The Turkish Cypriot leader, Rauf Denktas, correctly described the situation as follows:The Akritas Plan destroyed the only compromise ever reached between Greece and Turkey and between Greek and Turkish Cypriots about Cyprus.  It revived bloodshed and hatred.  It thrust Cyprus and its peoples back into the extremes of ENOSIS and partition.  It was bound sooner or later to bring some kind of intervention from Turkey.  This rash, wicked, conspiracy was an act of supreme folly by the Greek Cypriot leaders, who still refuse to admit their wrongdoing.  They continue to accuse others of bringing undeserved disasters upon them, but the truth is that it was they who broke up the bi-communal state and separated the Greeks and Turks from one another.

At no time in or since 1963 did the UK guarantee even the right to life of the Turkish Cypriots, in complete disregard of its obligations under the 1960 Treaty of Guarantee. It is unacceptable to me and to others who have served to uphold our British moral standards and ethos that the UK, being a guarantor power, stood by and watched these outrages.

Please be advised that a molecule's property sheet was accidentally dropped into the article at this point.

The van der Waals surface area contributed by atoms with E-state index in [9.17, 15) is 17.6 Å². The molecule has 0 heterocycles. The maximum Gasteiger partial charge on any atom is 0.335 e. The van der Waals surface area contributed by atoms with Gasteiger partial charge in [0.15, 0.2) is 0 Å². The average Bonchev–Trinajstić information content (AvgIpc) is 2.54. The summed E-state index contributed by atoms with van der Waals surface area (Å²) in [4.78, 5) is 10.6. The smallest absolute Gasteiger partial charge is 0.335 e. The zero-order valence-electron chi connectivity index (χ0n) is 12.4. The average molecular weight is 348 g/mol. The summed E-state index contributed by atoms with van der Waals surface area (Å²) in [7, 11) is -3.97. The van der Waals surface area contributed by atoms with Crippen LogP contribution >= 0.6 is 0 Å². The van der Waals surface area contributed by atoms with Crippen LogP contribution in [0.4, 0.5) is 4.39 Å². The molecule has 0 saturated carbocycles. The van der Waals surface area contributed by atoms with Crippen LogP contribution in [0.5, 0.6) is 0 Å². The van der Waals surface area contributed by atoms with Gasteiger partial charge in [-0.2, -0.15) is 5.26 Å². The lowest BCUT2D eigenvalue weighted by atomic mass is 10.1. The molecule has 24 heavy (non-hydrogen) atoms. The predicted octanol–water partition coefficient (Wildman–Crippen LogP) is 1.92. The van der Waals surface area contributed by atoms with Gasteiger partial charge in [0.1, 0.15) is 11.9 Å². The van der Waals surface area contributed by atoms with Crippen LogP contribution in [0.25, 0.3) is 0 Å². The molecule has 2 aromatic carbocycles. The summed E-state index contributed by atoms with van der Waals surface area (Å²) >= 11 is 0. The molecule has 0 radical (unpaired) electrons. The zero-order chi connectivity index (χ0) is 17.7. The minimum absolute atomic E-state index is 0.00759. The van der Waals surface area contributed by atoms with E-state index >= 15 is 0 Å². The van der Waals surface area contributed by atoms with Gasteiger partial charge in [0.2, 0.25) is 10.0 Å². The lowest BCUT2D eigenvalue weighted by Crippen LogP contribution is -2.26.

NATO did not bomb the Greek Cypriots.  Nobody sought the extradition of their leaders to stand trial for genocide. Instead, the Greek Cypriot leadership were received with respect in London, and in the Commonwealth and the United Nations. The Greek Cypriots were treated as if they were the Government of Cyprus, and the Turkish Cypriot people were treated as a ‘mere community’.

Such a disgraceful response by the British Government and the international community cannot be forgiven or forgotten, even after the passage of 46 years.  It is made worse by the fact that for every day that has passed, until the present day, Greek Cypriots have continued to be treated as if they were the Government of Cyprus, and the Turkish Cypriot co-founders of the Republic of Cyprus have continued to be treated as a mere community.

Since 1963 British policy on Cyprus has been, and still is, to appease the Greek Cypriots and to pressurise the Turkish Cypriots into a settlement acceptable to the Greek Cypriots.  This is a policy of which all British people should feel ashamed.  It is the policy which resulted in the absence of British Ministers from the memorial ceremony in Kyrenia on 8th November 2009 for our 371 troops who died between 1955 and 1959, and for the failure of the BBC to broadcast on radio or television any coverage of that historic event.  You should incidentally be aware that the servicemen who died were not only “soldiers”, but sailors, marines and airmen as well.

The status accorded to the Greek Cypriots as “the Government of Cyprus” has enabled them to exclude the Turkish Cypriots from all the Councils of the world and to place totally unjustified restrictions upon their cultural, economic and political freedom.  These restrictions are possible only because Britain and the international community are willing to give effect to them, and this has to stop.  Further delay is tantamount to facilitating ‘cultural and economic genocide’.